With the NFL draft just a couple days away, and a number of skill position players rising up big boards across the league, we decided to do our first annual Fantasy Rookie Draft. The rules: Luke and Jordan each had to draft a team consisting of two quarterbacks, three running backs, three wide receivers and two flex spots. And, of course, every player selected had to be a prospect that will be chosen in the upcoming NFL Draft later this week.
Social media expert Paige Dimakos moderated and made sarcastic comments, Jordan stole most of the players Luke wanted, but Lapinski ultimately showed great perseverance to build a solid team anyway. Of course, many of these rookies will see their fantasy value change considerably once we know which NFL team they land on. But until then, here’s a preview of their initial worth based on raw talent alone…
QB- (3) Jameis Winston, FSU. Certainly has question marks off the field but, if you’re drafting for a one-year fantasy league, he’s the most likely QB to step in and make an impact right away. If you’re in a keeper league, then it’s basically personal preference between him and Mariota.
QB- (19) Brett Hundley, UCLA. After the top two QBs come off the board, it’s essentially a crapshoot. Hundley has respectable size (6-foot-3, 227-pounds) and shows maturity well beyond his age. Still has some work to do, but seems intent on consistently improving.
RB- (1) Todd Gurley, UGA. If you look past the ACL issue he had in November, Gurley is the top RB in terms of upside right now. There appears to be a better crop of talent at the position this year than in recent drafts, and the Georgia back is leading the way. Could be the first RB to get taken in Round 1 since, umm, Trent Richardson in 2012.
RB- (11) Duke Johnson, MIA. Compact runner who makes good cuts and can catch the ball out of the backfield. Finished among top ten in rushing yards (1,652) and receiving yards by a running back (421) last season.
RB- (13) Jay Ajayi, BSU. Upright runner with the ability to do some damage receiving as well. Rushed for 28 TDs in 2014, and has been climbing up a lot of draft boards lately.
WR- (5) Kevin White, WVU. Along with Amari Cooper, White leads a very gifted group of WRs at this year’s draft. He’s faster than Cooper, but not quite as polished yet.
WR- (7) DeVante Parker, LOU. Versatile and able to make things happen all over the field. What’s not to like about that?
WR- (9) Jaelen Strong, ASU. Maybe he’s not as explosive as some of the other WRs in this class, but he’s the sort of guy who hauls in anything you throw his way. Great weapon to have near the goal line because he goes up and wins most battles for the ball in the air.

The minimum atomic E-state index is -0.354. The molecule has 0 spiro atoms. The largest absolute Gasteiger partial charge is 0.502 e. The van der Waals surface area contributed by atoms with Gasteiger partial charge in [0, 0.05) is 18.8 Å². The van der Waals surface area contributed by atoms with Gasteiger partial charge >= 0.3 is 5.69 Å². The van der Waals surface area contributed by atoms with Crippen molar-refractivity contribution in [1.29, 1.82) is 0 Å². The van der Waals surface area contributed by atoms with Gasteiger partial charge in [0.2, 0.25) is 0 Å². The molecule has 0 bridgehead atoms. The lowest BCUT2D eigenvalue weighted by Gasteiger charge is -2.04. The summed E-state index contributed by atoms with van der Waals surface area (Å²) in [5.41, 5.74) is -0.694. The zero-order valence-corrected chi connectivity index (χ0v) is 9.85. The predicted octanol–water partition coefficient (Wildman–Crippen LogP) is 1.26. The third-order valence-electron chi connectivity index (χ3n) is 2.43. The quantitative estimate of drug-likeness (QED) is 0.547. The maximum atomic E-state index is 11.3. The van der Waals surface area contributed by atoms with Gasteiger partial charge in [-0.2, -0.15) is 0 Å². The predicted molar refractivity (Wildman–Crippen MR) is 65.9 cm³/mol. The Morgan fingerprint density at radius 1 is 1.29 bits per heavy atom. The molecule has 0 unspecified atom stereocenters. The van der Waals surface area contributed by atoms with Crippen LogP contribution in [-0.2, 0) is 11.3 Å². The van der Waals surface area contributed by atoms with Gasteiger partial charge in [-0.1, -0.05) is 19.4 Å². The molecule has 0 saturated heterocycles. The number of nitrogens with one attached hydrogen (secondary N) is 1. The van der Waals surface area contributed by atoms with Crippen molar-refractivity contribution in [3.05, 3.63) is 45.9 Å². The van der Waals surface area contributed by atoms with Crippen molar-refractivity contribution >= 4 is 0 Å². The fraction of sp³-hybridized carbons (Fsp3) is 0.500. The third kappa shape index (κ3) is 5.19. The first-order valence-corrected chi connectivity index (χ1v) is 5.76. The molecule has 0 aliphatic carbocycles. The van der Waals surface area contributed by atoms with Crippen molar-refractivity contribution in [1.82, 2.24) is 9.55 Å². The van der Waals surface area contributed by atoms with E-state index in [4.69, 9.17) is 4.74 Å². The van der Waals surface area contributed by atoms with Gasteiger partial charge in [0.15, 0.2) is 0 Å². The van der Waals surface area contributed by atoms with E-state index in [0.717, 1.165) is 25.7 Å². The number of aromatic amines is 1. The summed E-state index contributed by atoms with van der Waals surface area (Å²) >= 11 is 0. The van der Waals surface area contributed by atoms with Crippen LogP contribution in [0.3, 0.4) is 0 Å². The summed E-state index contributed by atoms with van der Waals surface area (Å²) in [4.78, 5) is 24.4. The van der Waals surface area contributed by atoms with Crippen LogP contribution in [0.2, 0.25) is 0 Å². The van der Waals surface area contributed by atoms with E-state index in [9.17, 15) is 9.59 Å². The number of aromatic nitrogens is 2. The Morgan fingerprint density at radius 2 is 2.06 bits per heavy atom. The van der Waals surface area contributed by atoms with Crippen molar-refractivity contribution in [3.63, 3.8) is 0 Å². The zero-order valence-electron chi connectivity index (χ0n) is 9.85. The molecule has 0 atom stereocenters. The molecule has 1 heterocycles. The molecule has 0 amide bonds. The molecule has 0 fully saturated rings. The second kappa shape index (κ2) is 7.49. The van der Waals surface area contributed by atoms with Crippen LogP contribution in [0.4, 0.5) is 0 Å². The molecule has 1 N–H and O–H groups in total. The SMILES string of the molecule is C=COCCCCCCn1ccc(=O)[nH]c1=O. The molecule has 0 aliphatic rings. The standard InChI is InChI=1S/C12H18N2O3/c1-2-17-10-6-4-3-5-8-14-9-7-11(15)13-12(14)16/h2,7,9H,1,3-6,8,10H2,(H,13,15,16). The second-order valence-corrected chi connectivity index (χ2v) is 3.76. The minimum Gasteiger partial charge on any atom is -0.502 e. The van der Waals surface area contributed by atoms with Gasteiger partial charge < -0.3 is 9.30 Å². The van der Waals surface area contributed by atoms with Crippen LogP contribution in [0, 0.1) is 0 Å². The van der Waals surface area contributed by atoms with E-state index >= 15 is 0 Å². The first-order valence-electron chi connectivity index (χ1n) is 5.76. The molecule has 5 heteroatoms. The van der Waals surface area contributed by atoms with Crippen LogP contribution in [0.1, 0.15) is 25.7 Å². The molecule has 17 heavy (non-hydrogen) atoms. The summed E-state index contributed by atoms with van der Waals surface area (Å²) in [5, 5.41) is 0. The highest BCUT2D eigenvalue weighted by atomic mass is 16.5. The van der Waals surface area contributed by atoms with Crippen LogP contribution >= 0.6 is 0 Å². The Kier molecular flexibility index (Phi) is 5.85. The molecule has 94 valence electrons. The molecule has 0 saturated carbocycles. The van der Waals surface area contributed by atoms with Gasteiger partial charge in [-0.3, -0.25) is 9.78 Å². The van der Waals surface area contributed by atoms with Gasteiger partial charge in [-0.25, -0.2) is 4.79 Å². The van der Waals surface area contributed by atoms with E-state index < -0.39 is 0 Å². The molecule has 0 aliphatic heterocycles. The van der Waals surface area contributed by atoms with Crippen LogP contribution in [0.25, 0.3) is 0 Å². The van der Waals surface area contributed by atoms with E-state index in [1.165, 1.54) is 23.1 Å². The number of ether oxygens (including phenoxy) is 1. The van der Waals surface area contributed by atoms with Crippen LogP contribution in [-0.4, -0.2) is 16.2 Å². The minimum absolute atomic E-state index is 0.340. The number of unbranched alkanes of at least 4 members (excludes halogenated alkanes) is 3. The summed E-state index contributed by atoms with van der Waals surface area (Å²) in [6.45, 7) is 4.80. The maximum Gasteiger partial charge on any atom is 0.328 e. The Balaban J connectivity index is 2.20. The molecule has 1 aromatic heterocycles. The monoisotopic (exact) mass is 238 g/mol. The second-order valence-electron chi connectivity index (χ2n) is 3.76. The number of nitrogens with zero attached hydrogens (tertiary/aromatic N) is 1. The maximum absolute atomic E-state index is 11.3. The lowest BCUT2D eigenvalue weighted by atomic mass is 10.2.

FLEX- (15) Devin Funchess, TE/WR, MICH. Could be an absolute matchup nightmare, depending how his NFL team uses him. And if he puts up WR numbers while still retaining TE eligibility in your fantasy league, he could have a lot of value. Definitely somebody to monitor.
FLEX- (17) Buck Allen, RB, USC. Pretty sure this is the point in the draft where Byrd started selecting guys because he liked saying their name…
QB- (4) Marcus Mariota, ORE. Basically the exact opposite of Winston off the field. And he did just about everything that was asked of him on the field at the college level. Only question seems to be just how much the system at Oregon a) may have inflated his stats and b) prepared him for the jump to the pro game.
QB- (20) Garrett Grayson, CSU. If you end up taking Grayson in your actual fantasy draft this August, you better be in a 40-team league. It’s amazing how big the drop-off is at QB after the top two. And this pick is a reminder of that.
RB- (2) Melvin Gordon III, WISC. The other RB that could go in Round 1. Gurley may have more upside, but Gordon appears ready to step in and make an impact now. His 813 rushing yards and 7 TDs over a three-game stretch last season show just how explosive he is, and it’s entirely possible he lands on a good NFL team with a strong supporting cast between picks 20-32.
RB- (8) Tevin Coleman, IU. The nation’s No. 2 rusher (behind Gordon) who has the potential to be a workhorse back. And, in case you forgot, workhorse + back = valuable fantasy asset. Usually.
RB- (10) Ameer Abdullah, NEB. Undersized, but electrifying in the open field. Led all RBs at the combine in vertical and broad jump — usually two strong indicators of success for the position.
WR- (6) Amari Cooper, ALA. Might not be the fastest or biggest WR, but he’s strong in just about every area and ready to step in and contribute right away. Led the nation with 124 receptions in 2014, 16 of which went for TDs. The Raiders need a gifted receiver like this, so they’ll probably pass on him for some inexplicable reason.
WR- (14) Nelson Agholor, USC. Quick, agile WR who is capable of helping out on special teams as well. He was the catalyst for USC’s offense over the last two seasons — as his 2,231 yards and 18 TDs over that stretch will attest.
WR- (16) Breshad Perriman, UCF. Still fairly raw, but moving up big boards faster than most other WRs. Has the size (6-foot-2, 212-pounds) and strength to muscle receptions away from defenders, and possesses the speed to get behind opposing secondaries. Also has a tendency to drop some of the “easier” catches, which is kind of an issue for a WR.
FLEX- (12) T.J. Yeldon, RB, ALA. The overlooked RB of this draft. Yeldon has proven what he can do on the field against some of the best competition that college football has to offer, and he can pass protect better than most young backs. Yes, he ran a 4.52 40 at the combine. Le’Veon Bell once ran a 4.6. It’s not the only thing that matters.
FLEX- (18) Phillip Dorsett, WR, MIA. A versatile, natural pass-catcher with elite speed and impressive playmaking instincts. Unlike a lot of rookie receivers, Dorsett can burn the opposition deep downfield and make plays over the middle.